Award-winning writer/performer Molly Naylor has some ideas to share – with a little help from a feathered fiend, who may not quite be the monster it seems. Review by Jeremy Day.
Molly Naylor’s frank, funny and fearless spoken word show starts fast, in a revelatory tumble of hooks and hints about a true story about a very strange time in her life. The story’s roots run deep into childhood’s silences, and its hard social spaces of loss and confusion. The show performs in a bare space, basic black lit by the occasional spatter of brutal red, restless as Naylor paces back and forth, shedding and throwing off and wrapping round veils of story and incident, complex and contradictory as experience itself.
The difficult, answerable questions she promises to explore (How can we stop ourselves from feeling bad? How can we stop others from feeling bad?), the drunken mistakes and lurches she gets lost in, and the emotional revelations that buffet and bruise - these all weave and wander into crystal moments of startling clarity. A fox in the headlights, a mistimed but desperately needed drink in a bar, the sound of a beak tap-tap-tapping at a rainy train window.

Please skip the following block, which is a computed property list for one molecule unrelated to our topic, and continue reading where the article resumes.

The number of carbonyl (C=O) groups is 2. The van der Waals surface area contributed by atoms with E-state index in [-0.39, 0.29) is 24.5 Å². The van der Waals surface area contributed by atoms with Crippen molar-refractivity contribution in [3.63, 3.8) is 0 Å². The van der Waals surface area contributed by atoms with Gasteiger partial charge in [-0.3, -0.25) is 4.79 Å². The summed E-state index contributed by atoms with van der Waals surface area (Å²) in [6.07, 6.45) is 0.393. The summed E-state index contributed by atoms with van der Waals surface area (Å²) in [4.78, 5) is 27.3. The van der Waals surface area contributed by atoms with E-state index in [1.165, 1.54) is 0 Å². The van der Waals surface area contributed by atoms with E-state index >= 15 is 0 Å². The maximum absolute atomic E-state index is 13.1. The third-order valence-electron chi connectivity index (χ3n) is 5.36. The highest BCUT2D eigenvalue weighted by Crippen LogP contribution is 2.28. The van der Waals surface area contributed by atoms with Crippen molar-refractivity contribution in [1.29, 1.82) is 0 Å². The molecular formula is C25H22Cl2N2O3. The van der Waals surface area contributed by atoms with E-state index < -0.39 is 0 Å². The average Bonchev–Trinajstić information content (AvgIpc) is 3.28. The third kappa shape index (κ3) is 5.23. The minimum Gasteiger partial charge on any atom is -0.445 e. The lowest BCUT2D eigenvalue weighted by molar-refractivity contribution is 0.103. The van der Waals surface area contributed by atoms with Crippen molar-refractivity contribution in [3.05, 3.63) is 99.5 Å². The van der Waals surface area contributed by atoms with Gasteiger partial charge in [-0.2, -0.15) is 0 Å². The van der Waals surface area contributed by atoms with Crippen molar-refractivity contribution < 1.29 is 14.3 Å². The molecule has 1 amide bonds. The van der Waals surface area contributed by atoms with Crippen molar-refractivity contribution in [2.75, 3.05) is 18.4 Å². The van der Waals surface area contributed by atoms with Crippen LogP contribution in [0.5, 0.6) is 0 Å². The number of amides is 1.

Buffeted by alternating blasts of hilarity, giddy honesty and laugh-out-loud moments, Stop Trying to be Fantastic ignores its own advice, repeatedly. Each pause and tumble back and forth in time adds a new layer of complexity, further hints at revelation. But this exploration of altruism, honesty and need is only deceptively complex; tap it gently and it collapses into something more basic, more intense. Not just what we owe to each other, what we owe to ourselves, but what we get, whether we deserve it or not.
Curiosity, compassion and open, questioning acceptance are the flavour of an evening which revels in contradictions and conditional revelation: a true story that can’t be quite that, a narrative flurry that carries you too fast past crises and delights, and long night drives where dreams and disasters collide.